Telcos’ innovation strategies have been shown up in a new report, which laments a continued protection of their core business activities.

The report from management consultants AD Little, Match-Maker Ventures and The Telecom Council of Silicon Valley, noted that realising value from innovation remained “elusive”.

Over two-thirds (67 percent) of telco respondents said that innovation is among their top three strategic priorities, but only 34 said they were satisfied with their innovation activities.

The report noted that their approaches were often “shallow” and “scratching the surface”.

“Observing and mimicking often is the key, instead of true innovative thinking,” it said.

A desire to protect the status quo and shareholder pressure were two reasons for this, according to the report.

To get over this, operators continue to develop in-house venture capital arms and labs to leverage innovation from start-ups.

The report found that just 36 percent of start-ups said collaboration with telcos is “essential” and 41 percent said it is “helpful”.

It said customer interaction was the best area for operators and start-ups to work together, given both parties appear willing to collaborate here.

However, it noted: “Professional investors shy away today from start-ups whose business models build on telco collaboration, focusing instead on those disrupting the slow-moving giants.”

Telcos’ innovation efforts are focused on network technologies in the main, while start-ups are looking more at IT/enabling technologies.

The report highlighted the “low focus” that telcos put on IT innovation, with just five percent of market leaders and 12 percent of challengers saying it is a top priority.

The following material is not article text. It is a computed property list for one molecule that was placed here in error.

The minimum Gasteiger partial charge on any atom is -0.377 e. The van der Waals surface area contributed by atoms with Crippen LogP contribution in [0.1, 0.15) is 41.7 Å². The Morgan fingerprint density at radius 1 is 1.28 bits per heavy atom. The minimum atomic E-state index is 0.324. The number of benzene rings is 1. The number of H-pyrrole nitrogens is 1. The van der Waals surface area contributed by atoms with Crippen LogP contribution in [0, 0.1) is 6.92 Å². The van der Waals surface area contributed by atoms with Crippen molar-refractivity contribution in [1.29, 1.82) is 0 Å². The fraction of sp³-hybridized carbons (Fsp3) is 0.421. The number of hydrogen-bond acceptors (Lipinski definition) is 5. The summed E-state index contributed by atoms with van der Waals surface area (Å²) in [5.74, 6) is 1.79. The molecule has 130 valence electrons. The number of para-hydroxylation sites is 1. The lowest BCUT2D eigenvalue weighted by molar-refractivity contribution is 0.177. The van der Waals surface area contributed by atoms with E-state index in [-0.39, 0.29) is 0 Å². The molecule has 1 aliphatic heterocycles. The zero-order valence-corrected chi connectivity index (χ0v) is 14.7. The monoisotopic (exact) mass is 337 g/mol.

“IT has never been perceived as a 'sexy' domain. It has been the 'painful black box' for many years, and that is most likely the single biggest reason telcos are still suffering from weak IT architecture,” the report said.

[Read more: Four telcos feature in new ranking of Europe’s corporate startup stars]

Overall, the biggest challenge to innovation at telcos is the ability to identify the “right” areas to focus on.

The report found that operators who perform better focus on areas such as big data and virtualisation of customer service.

Increasingly, telcos are working together with vendors on innovation efforts.

The report cited the IoT ChallengeUp! accelerator run by Deutsche Telekom, Cisco and Intel as an example.

For such arrangements to be successful, it said flexible partnerships with clearly articulated goals need to be developed.

The report was based on a survey of 236 respondents from the telco and start-up community, plus 50 in-depth interviews.

“Telecom operators have furthered their open innovation efforts but face headwinds to achieve meaningful scale or realise value, barring a few isolated examples,” the report concluded.

“On the other hand, start-ups and start-up-like entities continue to shun telecom operators as partners of choice.”

It added: “Telcos need to truly transform – this requires a radical relook from within and facing up to the unavoidable transformation challenge that pits core business needs against new-business imperatives.”

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